New Game Review

Review – Dakar 18 (PS4)

Because calling it "Rally Buenos Aires" doesn't sound as appealing

I still remember this as if it had happened yesterday. As a member of a family of diehard car enthusiasts, we once traveled to Lisbon to actually witness the first leg of the 2008 Rally Dakar, only for it to be cancelled at the last second due to security issues in Mauritania. From that moment on, the then 30 year old rally series started taking place in South America, losing a bit of its charm due to the fact the damn thing didn’t even take place in the location it was named after.

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Ha! You’re stuck!!

Being able to actually play a Rally Dakar game is a completely different story, though. Unlike games like Dirt or V-Rally 4, a Rally Dakar game is as much of a survival game as it is a racer. It’s a game about learning how to guide yourself on rough terrain with no GPS, overcoming tons of natural obstacles, having to deal with vehicular malfunctions, helping people who have crashed their vehicles, and also, you know, trying to win the actual rally itself. It sounds like no other game out there and in a world in which a game like Forza Horizon 4 includes three quarters of all car racing genres ever conceived in one disc, it’s great to see people doing something completely different.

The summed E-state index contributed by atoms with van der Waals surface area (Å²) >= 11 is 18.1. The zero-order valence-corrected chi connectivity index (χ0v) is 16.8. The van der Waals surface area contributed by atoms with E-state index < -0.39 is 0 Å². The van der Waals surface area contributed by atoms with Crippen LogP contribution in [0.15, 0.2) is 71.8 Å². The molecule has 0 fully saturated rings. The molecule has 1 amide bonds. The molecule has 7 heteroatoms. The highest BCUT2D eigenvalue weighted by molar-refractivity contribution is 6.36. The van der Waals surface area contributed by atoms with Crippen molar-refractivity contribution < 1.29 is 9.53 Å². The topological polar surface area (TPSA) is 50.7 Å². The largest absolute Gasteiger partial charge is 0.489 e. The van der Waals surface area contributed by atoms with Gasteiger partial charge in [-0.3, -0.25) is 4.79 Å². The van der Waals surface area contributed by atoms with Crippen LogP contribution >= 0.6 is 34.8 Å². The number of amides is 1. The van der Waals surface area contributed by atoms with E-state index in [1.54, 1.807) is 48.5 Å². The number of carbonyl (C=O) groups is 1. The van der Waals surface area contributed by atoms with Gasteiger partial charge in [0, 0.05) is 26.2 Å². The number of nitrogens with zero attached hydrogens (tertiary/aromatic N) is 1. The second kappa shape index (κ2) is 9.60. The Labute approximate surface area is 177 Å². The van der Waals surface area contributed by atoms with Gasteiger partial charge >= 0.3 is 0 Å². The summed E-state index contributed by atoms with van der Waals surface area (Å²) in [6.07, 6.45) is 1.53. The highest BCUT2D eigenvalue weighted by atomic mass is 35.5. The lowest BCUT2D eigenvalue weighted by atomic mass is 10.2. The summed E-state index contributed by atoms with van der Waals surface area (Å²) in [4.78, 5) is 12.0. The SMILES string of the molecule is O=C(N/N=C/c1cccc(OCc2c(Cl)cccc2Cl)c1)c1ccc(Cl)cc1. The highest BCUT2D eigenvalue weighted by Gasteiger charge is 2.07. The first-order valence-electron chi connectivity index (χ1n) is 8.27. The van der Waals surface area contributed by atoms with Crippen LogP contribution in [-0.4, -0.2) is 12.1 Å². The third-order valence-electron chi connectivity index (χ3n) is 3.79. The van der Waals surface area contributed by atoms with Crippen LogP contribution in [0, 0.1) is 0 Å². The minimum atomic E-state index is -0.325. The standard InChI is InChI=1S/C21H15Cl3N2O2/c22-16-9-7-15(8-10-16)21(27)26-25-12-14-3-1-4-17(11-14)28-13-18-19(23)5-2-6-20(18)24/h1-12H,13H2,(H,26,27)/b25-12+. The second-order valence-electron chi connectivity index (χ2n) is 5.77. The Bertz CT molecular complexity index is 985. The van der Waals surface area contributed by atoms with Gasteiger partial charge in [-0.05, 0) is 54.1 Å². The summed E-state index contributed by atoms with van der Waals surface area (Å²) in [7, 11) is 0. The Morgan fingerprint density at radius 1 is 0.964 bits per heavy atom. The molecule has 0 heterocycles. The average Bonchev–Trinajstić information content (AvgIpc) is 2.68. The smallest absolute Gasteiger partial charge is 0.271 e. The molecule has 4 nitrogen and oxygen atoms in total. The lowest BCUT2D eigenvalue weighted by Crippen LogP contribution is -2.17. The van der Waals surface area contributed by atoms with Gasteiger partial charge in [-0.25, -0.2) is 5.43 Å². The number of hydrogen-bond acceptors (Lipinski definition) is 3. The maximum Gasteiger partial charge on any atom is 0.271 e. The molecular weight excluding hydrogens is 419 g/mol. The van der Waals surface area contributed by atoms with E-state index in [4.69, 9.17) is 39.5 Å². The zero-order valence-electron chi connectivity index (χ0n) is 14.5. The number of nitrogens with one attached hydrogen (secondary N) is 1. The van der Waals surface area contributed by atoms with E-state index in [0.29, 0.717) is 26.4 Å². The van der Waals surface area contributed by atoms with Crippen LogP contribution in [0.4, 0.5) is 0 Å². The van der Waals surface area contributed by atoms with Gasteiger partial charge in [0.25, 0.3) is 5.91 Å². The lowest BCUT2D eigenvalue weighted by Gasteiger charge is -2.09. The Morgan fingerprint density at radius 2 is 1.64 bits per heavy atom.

I’m glad to say that, for the most part, Dakar 18 follows this very specific composition of how the competition actually works fairly accurately. This is definitely NOT an arcade game. This is a full-fledged ultra heavy rally raid simulator. There’s no GPS or map. You will either have to comply to what information your co-pilot is feeding you with or, if you’re a beginner, receive a bit of help from a small compass at the top of the screen in order to find the nearest waypoint. That’s basically all the help you will get in Dakar 18, as this game is definitely not for the newcomers, even if the game does a good job at teaching not only its mechanics, but the rules of rally raid itself.

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Those face textures reminded me of GTA 3. Not in a good way, may I add.

Rally raid is less about full speed and more about careful navigation. Your co-pilot does an excellent job to tell you where to go, at what speed, in which angle, as well as detailing any nearby points of interest to help you out. The Dakar 18 devs put some effort into providing some extra replayability by scattering some hidden artifacts throughout the thousands of square kilometers recreated in the game.

This is all great, but is also a slight point of concern if the technical aspects of the game aren’t as good as a the standards of what a simulator should have. Sadly, in Dakar 18‘s case, the game suffers from a fair share of very annoying technical problems.

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“After two days in the desert sun, my skin began to turn red…”